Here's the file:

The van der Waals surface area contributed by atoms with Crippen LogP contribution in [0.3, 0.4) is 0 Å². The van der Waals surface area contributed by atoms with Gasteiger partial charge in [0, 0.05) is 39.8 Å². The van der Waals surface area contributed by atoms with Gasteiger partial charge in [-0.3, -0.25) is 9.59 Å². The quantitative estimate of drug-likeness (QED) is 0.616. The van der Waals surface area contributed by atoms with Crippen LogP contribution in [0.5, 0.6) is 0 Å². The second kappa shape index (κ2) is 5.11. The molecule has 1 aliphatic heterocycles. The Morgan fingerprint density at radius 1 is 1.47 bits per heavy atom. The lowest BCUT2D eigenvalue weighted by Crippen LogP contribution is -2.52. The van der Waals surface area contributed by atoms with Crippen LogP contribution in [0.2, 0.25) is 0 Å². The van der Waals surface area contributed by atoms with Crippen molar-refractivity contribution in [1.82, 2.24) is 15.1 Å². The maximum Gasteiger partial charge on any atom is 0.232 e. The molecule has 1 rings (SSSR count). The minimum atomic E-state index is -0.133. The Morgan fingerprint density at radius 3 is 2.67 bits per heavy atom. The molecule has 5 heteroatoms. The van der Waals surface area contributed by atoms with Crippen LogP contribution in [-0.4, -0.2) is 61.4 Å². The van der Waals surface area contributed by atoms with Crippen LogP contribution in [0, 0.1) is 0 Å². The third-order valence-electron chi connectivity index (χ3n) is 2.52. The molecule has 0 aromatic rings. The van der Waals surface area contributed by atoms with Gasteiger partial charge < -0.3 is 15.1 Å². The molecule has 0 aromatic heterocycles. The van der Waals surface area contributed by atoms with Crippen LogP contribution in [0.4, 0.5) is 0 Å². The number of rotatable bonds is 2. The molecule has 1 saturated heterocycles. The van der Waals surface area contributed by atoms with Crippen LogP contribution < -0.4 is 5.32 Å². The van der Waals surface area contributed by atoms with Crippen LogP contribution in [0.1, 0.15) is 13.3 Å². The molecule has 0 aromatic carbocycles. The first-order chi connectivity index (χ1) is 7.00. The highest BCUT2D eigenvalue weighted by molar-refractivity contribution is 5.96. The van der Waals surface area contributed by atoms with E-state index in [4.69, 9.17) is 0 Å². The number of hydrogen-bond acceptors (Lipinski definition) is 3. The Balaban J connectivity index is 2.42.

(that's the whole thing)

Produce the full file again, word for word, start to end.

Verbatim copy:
The van der Waals surface area contributed by atoms with Crippen LogP contribution in [0.3, 0.4) is 0 Å². The van der Waals surface area contributed by atoms with Gasteiger partial charge in [0, 0.05) is 39.8 Å². The van der Waals surface area contributed by atoms with Gasteiger partial charge in [-0.3, -0.25) is 9.59 Å². The quantitative estimate of drug-likeness (QED) is 0.616. The van der Waals surface area contributed by atoms with Crippen LogP contribution in [0.5, 0.6) is 0 Å². The second kappa shape index (κ2) is 5.11. The molecule has 1 aliphatic heterocycles. The Morgan fingerprint density at radius 1 is 1.47 bits per heavy atom. The lowest BCUT2D eigenvalue weighted by Crippen LogP contribution is -2.52. The van der Waals surface area contributed by atoms with Crippen LogP contribution in [0.2, 0.25) is 0 Å². The van der Waals surface area contributed by atoms with Crippen molar-refractivity contribution in [1.82, 2.24) is 15.1 Å². The maximum Gasteiger partial charge on any atom is 0.232 e. The molecule has 1 rings (SSSR count). The minimum atomic E-state index is -0.133. The Morgan fingerprint density at radius 3 is 2.67 bits per heavy atom. The molecule has 5 heteroatoms. The van der Waals surface area contributed by atoms with Crippen LogP contribution in [-0.4, -0.2) is 61.4 Å². The van der Waals surface area contributed by atoms with Crippen LogP contribution in [0, 0.1) is 0 Å². The third-order valence-electron chi connectivity index (χ3n) is 2.52. The molecule has 0 aromatic rings. The van der Waals surface area contributed by atoms with Gasteiger partial charge < -0.3 is 15.1 Å². The molecule has 0 aromatic heterocycles. The van der Waals surface area contributed by atoms with Crippen LogP contribution in [0.4, 0.5) is 0 Å². The number of rotatable bonds is 2. The molecule has 1 saturated heterocycles. The van der Waals surface area contributed by atoms with Crippen LogP contribution < -0.4 is 5.32 Å². The van der Waals surface area contributed by atoms with Crippen LogP contribution in [0.1, 0.15) is 13.3 Å². The molecule has 0 aromatic carbocycles. The first-order chi connectivity index (χ1) is 7.00. The highest BCUT2D eigenvalue weighted by molar-refractivity contribution is 5.96. The van der Waals surface area contributed by atoms with E-state index in [4.69, 9.17) is 0 Å². The number of hydrogen-bond acceptors (Lipinski definition) is 3. The Balaban J connectivity index is 2.42.